Gus Van Sant
Following a lengthy retreat into the arthouse (after that Psycho remake, who could blame him?), Gus Van Sant makes his return to the semi-mainstream with the biographical story of Americas first openly gay elected official, Harvey Milk (Sean Penn), and the civil rights movement he instigated in 1970s San Francisco.
Were introduced to Milk on the cusp of his political career, a successful Wall Street analyst struggling with the realisation that hes yet to do anything worthwhile with his life. Spurred further by his first encounter with longtime partner Scott Smith (James Franco), he moves from New York to San Franciscos Castro District; just one of hundreds of gay men who migrated to the area during the 70s in search of a safe haven.
He is elected city supervisor, and his reign culminates with two iconic events: the defeat of Proposition Six, which would have banned homosexuals from working in Californias schools, and Milks assassination by fellow supervisor Dan White (Josh Brolin) less than a month later.
Penn gives a stirring, bravura performance; having made a career of playing tortured souls, it’s a credit to The Greatest Actor Of His Generation(TM) that he is able to fully inhabit the skin of a character who embraces life and is defined ultimately by optimism and by love rather than pain although Penns occasionally pained smile and self-deprecating humour (I know Im not what you expected, but I left my high heels at home) still speak potently to a troubled, closeted past.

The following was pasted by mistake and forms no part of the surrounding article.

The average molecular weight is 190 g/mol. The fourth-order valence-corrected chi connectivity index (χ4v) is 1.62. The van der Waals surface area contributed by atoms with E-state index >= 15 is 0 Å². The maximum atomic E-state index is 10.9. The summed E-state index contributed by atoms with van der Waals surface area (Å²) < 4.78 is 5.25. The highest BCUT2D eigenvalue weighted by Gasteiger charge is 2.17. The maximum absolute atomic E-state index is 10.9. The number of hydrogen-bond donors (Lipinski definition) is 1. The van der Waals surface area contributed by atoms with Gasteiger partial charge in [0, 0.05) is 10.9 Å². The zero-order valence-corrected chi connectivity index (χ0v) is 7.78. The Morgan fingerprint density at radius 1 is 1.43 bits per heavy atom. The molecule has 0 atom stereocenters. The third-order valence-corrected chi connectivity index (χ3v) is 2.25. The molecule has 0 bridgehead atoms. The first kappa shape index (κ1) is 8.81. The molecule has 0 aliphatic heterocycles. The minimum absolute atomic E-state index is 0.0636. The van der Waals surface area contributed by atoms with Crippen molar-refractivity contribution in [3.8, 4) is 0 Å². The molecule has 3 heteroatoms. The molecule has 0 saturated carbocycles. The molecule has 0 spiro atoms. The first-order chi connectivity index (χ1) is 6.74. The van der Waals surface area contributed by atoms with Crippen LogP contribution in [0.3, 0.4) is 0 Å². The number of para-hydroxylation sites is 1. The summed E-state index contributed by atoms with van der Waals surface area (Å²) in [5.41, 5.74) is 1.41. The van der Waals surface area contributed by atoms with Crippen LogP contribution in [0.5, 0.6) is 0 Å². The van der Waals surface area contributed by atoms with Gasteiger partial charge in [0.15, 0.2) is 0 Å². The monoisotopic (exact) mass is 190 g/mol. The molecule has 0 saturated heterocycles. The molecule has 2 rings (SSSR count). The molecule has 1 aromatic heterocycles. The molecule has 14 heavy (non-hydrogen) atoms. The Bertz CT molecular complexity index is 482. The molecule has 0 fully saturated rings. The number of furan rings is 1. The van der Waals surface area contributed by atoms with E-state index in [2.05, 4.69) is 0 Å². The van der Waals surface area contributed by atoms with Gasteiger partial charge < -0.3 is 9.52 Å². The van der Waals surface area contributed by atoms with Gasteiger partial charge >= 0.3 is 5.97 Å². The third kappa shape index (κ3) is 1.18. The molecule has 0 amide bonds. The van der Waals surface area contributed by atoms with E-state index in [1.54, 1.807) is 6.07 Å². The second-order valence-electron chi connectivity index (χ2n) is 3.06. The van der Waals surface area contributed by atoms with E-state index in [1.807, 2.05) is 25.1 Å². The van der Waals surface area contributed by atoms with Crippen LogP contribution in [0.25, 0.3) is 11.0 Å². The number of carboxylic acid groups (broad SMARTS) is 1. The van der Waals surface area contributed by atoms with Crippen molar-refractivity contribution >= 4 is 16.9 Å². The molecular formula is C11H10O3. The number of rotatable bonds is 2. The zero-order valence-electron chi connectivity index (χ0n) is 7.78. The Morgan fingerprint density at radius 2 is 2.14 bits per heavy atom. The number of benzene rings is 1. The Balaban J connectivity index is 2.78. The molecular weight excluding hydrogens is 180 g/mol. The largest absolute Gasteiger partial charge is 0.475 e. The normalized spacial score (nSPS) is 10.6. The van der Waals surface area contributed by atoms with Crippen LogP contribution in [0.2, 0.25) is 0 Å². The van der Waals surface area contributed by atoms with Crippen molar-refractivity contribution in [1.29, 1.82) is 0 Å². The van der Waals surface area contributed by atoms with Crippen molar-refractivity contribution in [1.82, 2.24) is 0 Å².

Theres an enjoyable makeshift-family dynamic developed between Milk and his campaign team, with the highlight being Francos Scott, thanks to an easy chemistry with Penn and a clear progression through the film. As the playful intimacy of the lovers early relationship shifts and crumbles with the pressures of MIlks ongoing activism, so Franco hardens and matures convincingly over the films passing years, evolving from a youth to a much-needed stabilizing force in Milks life.
Brolins antagonistic Dan White, meanwhile, is a walking time bomb, a volatile blend of seething anger and wretched loneliness. His insecurity, barely masked by white-bread posturing, is nowhere more painfully clear than in his interactions with Milk who is never less than entirely comfortable in his own skin.
While the possibility of Whites being one of us is raised by Milk himself and hinted at in Brolins tortured countenance, Van Sant and scriptwriter Dustin Lance Black resist the temptation to overstate the point, leaving Whites motivations very much open to interpretation.
Cinematographer Harris Savides rendering of 1970s San Francisco is astonishing, and Van Sants graceful inclusion of genuine footage from Milks era is a stroke of inspiration – its one thing to hear an actor playing a part liken the rights of homosexuals to those of prostitutes and thieves; its another to hear it as genuinely spoken.
Of course, parallels emerge. Its difficult not to think of the passing of Proposition 8 (banning gay marriage) in California, which lends a bittersweet quality to the joyful moments on screen as Proposition 6 is defeated. How far we havent come.
Raising the bar for the much-maligned political biopic, this is a compelling story told with skill and sensitivity, fiercely emotional but steering resolutely away from melodrama and grounded by a deeply human central performance.